The intracellular pH (pHi) and the concentrations of lactate and selected modulators of phosphofructokinase (PFK; EC were measured in white epaxial muscle of 15 °C-acclimated rainbow trout (Oncorhynchus mykiss) maintained at 8, 15 or 22 °C for 48 h and sampled at rest and after 10 min of exhaustive exercise. The lactate accumulation resulting from exercise was 13 % smaller at 22 °C than at 8 and 15 °C. The estimated duration of burst performance was shorter at cold than at warm temperatures, whereas the average rate of lactate accumulation during burst performance was higher at 8 °C than at 15 and 22 °C. pHi rose when temperature decreased, but less than predicted by the imidazole alphastat hypothesis of Reeves. The effects of temperature on the pre-exercise concentrations of PFK modulators [adenylates, fructose 6-phosphate (F6P) and fructose 1,6-bisphosphate (FBP)] were generally negligible. In exhausted trout, adenylate concentrations were almost unaffected by temperature. In contrast, post-exercise FBP and F6P concentrations were significantly higher at low than at high temperatures. We interpret the response of F6P to temperature as an indication that the covariation of pHi and temperature is insufficient to prevent a cold-enhancement of PFK inhibition. Since F6P is a potent activator of PFK, we conclude that, in trout white muscle, thermally induced changes in F6P concentration probably help buffer the effects of temperature change on PFK activity.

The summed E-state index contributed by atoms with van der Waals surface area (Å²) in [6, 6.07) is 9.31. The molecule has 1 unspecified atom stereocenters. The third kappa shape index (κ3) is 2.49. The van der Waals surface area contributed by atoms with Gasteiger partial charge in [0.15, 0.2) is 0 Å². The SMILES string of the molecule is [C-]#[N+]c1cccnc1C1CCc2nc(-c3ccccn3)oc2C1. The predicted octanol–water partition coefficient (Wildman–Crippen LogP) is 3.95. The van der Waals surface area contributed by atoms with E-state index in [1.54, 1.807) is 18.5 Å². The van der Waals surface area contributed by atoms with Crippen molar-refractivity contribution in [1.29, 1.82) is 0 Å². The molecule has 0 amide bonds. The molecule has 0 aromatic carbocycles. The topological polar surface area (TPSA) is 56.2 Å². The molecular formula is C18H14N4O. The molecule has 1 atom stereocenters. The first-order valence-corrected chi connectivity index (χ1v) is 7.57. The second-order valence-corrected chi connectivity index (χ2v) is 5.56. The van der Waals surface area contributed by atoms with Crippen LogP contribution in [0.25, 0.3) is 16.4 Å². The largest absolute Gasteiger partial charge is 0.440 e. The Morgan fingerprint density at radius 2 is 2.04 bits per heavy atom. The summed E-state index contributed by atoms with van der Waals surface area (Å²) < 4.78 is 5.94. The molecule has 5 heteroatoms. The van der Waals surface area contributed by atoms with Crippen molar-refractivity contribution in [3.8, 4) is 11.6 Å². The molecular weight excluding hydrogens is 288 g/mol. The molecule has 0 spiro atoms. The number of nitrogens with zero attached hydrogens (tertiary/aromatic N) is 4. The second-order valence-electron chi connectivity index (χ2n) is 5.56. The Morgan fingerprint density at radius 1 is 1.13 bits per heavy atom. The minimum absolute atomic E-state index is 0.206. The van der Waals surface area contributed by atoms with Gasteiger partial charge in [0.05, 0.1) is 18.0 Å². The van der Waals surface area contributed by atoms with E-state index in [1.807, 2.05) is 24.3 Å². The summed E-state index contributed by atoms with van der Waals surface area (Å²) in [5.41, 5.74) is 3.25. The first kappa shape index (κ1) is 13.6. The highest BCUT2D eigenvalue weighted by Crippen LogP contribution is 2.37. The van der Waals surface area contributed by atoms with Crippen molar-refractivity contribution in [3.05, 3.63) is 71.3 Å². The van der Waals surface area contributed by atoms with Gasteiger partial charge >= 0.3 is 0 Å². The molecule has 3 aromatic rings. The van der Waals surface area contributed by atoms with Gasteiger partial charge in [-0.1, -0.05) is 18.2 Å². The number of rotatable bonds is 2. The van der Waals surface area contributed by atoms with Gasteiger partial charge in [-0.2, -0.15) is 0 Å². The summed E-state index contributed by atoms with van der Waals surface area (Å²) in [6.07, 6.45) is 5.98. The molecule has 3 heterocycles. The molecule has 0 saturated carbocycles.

This content is only available via PDF.